The Boy in the Bookstore

Whenever I go out with my daughter Lilia, we tend to attract notice. After all, I am a blonde foreigner, and she is a brown-haired kid in a bright yellow wheelchair with a wire sticking to her head. Curious children often follow us around, staring blantantly. I often feel like we are on display.  Depending on my mood, I either talk to the kids, or ignore them. Today we were followed twice.

The first time, was in a bookstore. As soon as we walked in, a little boy started trailing behind us. I wasn’t in the mood to explain about our appearance; sometimes I just want for us to be left alone.  I ignored the kid, though I was acutely aware of his footsteps. When we were heading toward the door, I finally took a good look at him. He was still following us, and I noticed that he was limping. I thought he was doing it to mock Lilia, which is a weird thing to think, I guess, since Lilia uses a wheelchair. But I felt irritated, until I realized that his gait indicated something else – cerebral palsy, maybe.  It occurred to me that instead of finding us oddities, this boy had seen something familiar in Lilia and her wheels. Maybe he felt more comfortable than curious, as if he’d found a member of his tribe.

As we walked out the door, I smiled at his mom, and thought about  how there must be other kids living in this town, wondering if there are others like them.

Advertisements

2 thoughts on “The Boy in the Bookstore

  1. Thank you for sharing so much of yourself with others Suzanne. I think I spent a year with you in Tokushima way back in 1988 to 1989. I admire you for all of your accomplishments. I was known as Toni Hill back then, and I am now Toni Hill-Kennedy. I am so sure that you hear from so many people, and perhaps you have forgotten who I am, but I remember you…working in Naruto…the place with the whirlpools…please keep writing. Respond when you ccan. I have wondered about the statistics around the JET program…whether it has made a difference for JApanese young people…are they speaking more English???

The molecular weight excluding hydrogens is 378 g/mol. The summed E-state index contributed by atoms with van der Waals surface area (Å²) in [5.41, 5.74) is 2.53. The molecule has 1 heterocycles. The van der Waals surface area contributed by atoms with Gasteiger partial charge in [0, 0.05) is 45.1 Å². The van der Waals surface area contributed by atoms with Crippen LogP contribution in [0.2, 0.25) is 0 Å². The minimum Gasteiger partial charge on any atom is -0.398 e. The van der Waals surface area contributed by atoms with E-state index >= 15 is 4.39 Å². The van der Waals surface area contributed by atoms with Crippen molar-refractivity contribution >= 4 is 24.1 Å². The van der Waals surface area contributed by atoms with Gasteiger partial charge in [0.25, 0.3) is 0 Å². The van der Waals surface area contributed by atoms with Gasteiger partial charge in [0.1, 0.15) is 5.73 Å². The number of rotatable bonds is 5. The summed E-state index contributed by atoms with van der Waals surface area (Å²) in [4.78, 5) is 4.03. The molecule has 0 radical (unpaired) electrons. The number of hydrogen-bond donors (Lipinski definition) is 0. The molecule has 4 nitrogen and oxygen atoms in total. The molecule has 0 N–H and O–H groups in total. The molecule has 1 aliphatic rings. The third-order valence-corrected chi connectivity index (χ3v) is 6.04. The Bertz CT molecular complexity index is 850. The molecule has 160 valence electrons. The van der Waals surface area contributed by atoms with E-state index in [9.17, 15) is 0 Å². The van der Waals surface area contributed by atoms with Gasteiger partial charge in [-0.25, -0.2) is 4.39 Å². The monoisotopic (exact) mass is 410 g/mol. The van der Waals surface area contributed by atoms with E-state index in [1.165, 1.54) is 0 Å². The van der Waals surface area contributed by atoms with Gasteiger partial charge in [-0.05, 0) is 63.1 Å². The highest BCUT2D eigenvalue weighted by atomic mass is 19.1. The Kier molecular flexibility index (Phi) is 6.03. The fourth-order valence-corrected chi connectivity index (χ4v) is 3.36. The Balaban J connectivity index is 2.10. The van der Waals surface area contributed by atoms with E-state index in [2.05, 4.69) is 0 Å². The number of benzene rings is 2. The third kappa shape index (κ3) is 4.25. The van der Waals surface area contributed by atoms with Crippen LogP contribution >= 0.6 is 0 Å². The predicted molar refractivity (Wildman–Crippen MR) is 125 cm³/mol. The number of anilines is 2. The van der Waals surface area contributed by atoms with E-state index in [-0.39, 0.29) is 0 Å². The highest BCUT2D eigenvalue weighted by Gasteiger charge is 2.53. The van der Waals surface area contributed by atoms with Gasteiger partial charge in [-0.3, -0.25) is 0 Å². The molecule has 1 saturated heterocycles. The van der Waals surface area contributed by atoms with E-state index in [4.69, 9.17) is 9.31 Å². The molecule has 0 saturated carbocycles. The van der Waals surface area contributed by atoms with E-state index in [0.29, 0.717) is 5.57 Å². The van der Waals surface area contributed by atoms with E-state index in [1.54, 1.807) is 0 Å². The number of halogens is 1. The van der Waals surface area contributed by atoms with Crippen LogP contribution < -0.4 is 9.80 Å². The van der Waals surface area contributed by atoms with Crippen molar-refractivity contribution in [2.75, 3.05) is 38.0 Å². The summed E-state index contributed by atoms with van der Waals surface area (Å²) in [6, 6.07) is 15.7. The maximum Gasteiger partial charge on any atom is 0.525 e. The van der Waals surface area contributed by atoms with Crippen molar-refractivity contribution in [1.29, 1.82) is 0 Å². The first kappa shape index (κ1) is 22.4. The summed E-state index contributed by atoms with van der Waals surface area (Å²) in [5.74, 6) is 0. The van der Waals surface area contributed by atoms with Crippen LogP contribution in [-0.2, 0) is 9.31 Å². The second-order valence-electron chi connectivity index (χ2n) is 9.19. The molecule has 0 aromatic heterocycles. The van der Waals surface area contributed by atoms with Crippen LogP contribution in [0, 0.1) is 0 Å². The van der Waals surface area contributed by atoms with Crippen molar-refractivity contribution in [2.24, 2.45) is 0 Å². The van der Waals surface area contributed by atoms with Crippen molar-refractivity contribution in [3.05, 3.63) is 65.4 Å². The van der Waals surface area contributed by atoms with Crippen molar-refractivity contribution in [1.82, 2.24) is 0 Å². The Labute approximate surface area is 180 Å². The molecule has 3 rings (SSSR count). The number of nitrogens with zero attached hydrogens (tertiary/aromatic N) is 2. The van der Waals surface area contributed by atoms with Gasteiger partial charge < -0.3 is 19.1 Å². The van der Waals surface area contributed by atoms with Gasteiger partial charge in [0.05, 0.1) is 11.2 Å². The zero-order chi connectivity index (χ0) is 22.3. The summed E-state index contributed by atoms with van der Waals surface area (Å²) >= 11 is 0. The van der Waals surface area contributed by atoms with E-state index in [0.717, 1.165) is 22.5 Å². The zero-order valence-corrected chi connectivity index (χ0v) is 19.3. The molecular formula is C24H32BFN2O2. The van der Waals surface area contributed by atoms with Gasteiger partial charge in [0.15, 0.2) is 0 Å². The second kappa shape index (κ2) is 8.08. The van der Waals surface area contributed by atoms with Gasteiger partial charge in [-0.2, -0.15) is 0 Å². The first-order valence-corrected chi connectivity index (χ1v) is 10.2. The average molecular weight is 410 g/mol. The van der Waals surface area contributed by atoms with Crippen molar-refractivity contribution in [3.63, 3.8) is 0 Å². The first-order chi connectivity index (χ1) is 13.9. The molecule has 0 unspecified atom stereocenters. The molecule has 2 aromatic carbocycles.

Thanks again,
    Toni

  2. i love when things like that happen! i thought one boy in s’s taekwando class was just being intolerant of s, until s piped up one day and said, ‘you have to remember i have asperger’s syndrome!’ then the boy said, ‘you do? so do I!’ immediate friends, until i switched days of the week because other kids were apt to make them both a little bonkers through sheer exuberance. i should show up on tues, and get the mom’s number…thanks for the reminder.

Leave a Reply

Fill in your details below or click an icon to log in:

WordPress.com Logo

You are commenting using your WordPress.com account. Log Out / Change )

Twitter picture

You are commenting using your Twitter account. Log Out / Change )

Facebook photo

You are commenting using your Facebook account. Log Out / Change )

Google+ photo

You are commenting using your Google+ account. Log Out / Change )

Connecting to %s